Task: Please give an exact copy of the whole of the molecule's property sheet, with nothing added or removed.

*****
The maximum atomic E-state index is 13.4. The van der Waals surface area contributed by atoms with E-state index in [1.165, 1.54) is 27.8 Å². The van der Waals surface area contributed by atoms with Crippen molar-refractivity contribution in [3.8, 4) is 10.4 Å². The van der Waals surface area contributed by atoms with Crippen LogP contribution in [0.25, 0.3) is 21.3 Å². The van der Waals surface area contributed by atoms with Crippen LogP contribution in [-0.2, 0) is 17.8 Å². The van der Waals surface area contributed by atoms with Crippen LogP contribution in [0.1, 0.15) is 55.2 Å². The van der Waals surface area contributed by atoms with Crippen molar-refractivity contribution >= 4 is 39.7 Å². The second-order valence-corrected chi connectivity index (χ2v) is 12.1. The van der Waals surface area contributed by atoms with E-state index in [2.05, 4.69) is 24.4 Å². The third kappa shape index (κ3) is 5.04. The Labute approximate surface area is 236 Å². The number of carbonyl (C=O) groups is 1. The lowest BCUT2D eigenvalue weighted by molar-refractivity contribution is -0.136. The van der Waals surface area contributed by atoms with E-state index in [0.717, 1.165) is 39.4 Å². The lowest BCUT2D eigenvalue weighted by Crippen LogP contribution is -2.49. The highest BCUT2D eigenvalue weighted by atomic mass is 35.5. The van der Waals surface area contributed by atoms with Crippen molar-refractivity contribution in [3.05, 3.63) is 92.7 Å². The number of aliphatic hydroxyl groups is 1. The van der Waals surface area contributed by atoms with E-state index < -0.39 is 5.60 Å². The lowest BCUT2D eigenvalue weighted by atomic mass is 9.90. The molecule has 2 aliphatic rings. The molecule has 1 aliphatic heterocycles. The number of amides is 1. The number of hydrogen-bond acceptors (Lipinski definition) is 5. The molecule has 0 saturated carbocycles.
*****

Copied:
The maximum atomic E-state index is 13.4. The van der Waals surface area contributed by atoms with E-state index in [1.165, 1.54) is 27.8 Å². The van der Waals surface area contributed by atoms with Crippen molar-refractivity contribution in [3.8, 4) is 10.4 Å². The van der Waals surface area contributed by atoms with Crippen LogP contribution in [0.25, 0.3) is 21.3 Å². The van der Waals surface area contributed by atoms with Crippen LogP contribution in [-0.2, 0) is 17.8 Å². The van der Waals surface area contributed by atoms with Crippen LogP contribution in [0.1, 0.15) is 55.2 Å². The van der Waals surface area contributed by atoms with Crippen molar-refractivity contribution >= 4 is 39.7 Å². The second-order valence-corrected chi connectivity index (χ2v) is 12.1. The van der Waals surface area contributed by atoms with E-state index in [2.05, 4.69) is 24.4 Å². The third kappa shape index (κ3) is 5.04. The Labute approximate surface area is 236 Å². The number of carbonyl (C=O) groups is 1. The lowest BCUT2D eigenvalue weighted by molar-refractivity contribution is -0.136. The van der Waals surface area contributed by atoms with E-state index in [0.717, 1.165) is 39.4 Å². The lowest BCUT2D eigenvalue weighted by Crippen LogP contribution is -2.49. The highest BCUT2D eigenvalue weighted by atomic mass is 35.5. The van der Waals surface area contributed by atoms with Crippen molar-refractivity contribution in [3.05, 3.63) is 92.7 Å². The number of aliphatic hydroxyl groups is 1. The van der Waals surface area contributed by atoms with E-state index < -0.39 is 5.60 Å². The lowest BCUT2D eigenvalue weighted by atomic mass is 9.90. The molecule has 2 aliphatic rings. The molecule has 1 aliphatic heterocycles. The number of amides is 1. The number of hydrogen-bond acceptors (Lipinski definition) is 5. The molecule has 0 saturated carbocycles.